Chase gets into prepaid card biz

@CNNMoney May 9, 2012: 1:36 PM ET
JPMorgan Chase is launching a new prepaid card, called Chase Liquid.

JPMorgan Chase is launching a new prepaid card, called Chase Liquid.

NEW YORK (CNNMoney) -- JPMorgan Chase wants a piece of the booming prepaid card business.

The bank announced this week that it will launch a prepaid card called Chase Liquid. The card has been rolled out in about 200 branches, and it will be offered nationwide this summer.

Prepaid cards are like debit cards that consumers can reload with their own money. Unlike conventional debit cards, they aren't attached to bank accounts, and they typically target consumers who have few other banking options because they have limited or poor credit.

While prepaid debit cards generally come with more -- and higher -- fees, Chase's card looks like a fairly good option next to some of the other cards in the market, said Greg McBride, senior financial analyst at Bankrate.com.

How Chase Liquid stacks up: The only fee on the Chase Liquid card is a flat monthly charge of $4.95. Customers can reload their cards at bank branches or ATMs for free, and ATM withdrawals within the bank's network are also free.

The $4.95 fee by itself is pretty average for prepaid cards, said McBride. But Chase's new card sets itself apart because that is its only fee, he said.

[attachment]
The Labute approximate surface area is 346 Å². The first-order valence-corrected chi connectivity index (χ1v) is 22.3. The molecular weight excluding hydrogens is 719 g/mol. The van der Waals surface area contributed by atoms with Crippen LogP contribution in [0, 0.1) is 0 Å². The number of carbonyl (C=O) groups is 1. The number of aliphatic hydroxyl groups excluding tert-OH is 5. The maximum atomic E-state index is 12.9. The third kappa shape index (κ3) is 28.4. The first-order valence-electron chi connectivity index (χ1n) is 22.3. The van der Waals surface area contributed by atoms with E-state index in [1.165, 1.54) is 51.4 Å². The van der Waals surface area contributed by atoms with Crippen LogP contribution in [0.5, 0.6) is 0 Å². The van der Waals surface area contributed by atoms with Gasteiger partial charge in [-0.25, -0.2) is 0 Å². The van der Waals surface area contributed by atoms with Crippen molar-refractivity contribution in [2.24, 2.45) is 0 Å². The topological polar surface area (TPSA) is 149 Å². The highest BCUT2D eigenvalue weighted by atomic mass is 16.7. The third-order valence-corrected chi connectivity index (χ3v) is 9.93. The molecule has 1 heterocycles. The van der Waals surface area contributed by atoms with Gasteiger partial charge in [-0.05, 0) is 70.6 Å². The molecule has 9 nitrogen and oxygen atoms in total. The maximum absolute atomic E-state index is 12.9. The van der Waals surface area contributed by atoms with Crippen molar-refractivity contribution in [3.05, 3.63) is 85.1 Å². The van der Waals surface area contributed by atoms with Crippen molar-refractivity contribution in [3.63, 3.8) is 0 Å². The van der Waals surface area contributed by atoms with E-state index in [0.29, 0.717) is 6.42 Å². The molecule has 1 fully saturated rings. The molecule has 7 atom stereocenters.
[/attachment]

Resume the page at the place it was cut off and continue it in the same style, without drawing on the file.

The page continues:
A recent Bankrate study of 18 prepaid cards found that two-thirds have monthly fees ranging from $2.50 to $9.95. And many cards also come with fees for activation, transactions, ATM use, bill payment, inactivity, customer service, paper statements and declined transactions.

In some cases, the Chase Liquid could even be cheaper than opening a conventional bank account at Chase. Depending on the checking account you choose and whether you're able to meet requirements like maintaining a minimum balance and making direct deposits, the price of a checking account at Chase ranges from $6 to $35 per month.

"Chase Liquid is a low-cost alternative to traditional checking accounts, and its terms are clear and simple," Ryan McInerney, CEO of consumer banking at Chase, said in a statement.

JPMorgan Chase (JPM, Fortune 500) isn't the first big bank to enter the prepaid card market. American Express began issuing a prepaid card last year, and it's only fee is a $2 charge for ATM withdrawals. U.S. Bank (USB, Fortune 500), Capital One (COF, Fortune 500) and Wells Fargo (WFC, Fortune 500) also offer prepaid cards.

Why the rush to prepaid cards? It's a booming industry, with $82 billion expected to be loaded onto these cards by the end of this year -- up 44% from $57 billion last year.

At the same time, prepaid cards aren't subject to the Durbin amendment, which capped the fees banks are able to charge retailers every time customers swipe their debit cards to make purchases. This new regulation is expected to cost the nation's biggest banks a total of $8 billion in annual revenue, according to new research from CardHub.com.

By issuing prepaid cards, banks are creating a new revenue stream.

"Regulatory changes have created quite a revenue hole that big banks have to fill, and prepaid cards can tap into a marketplace of new customers," said McBride.  To top of page

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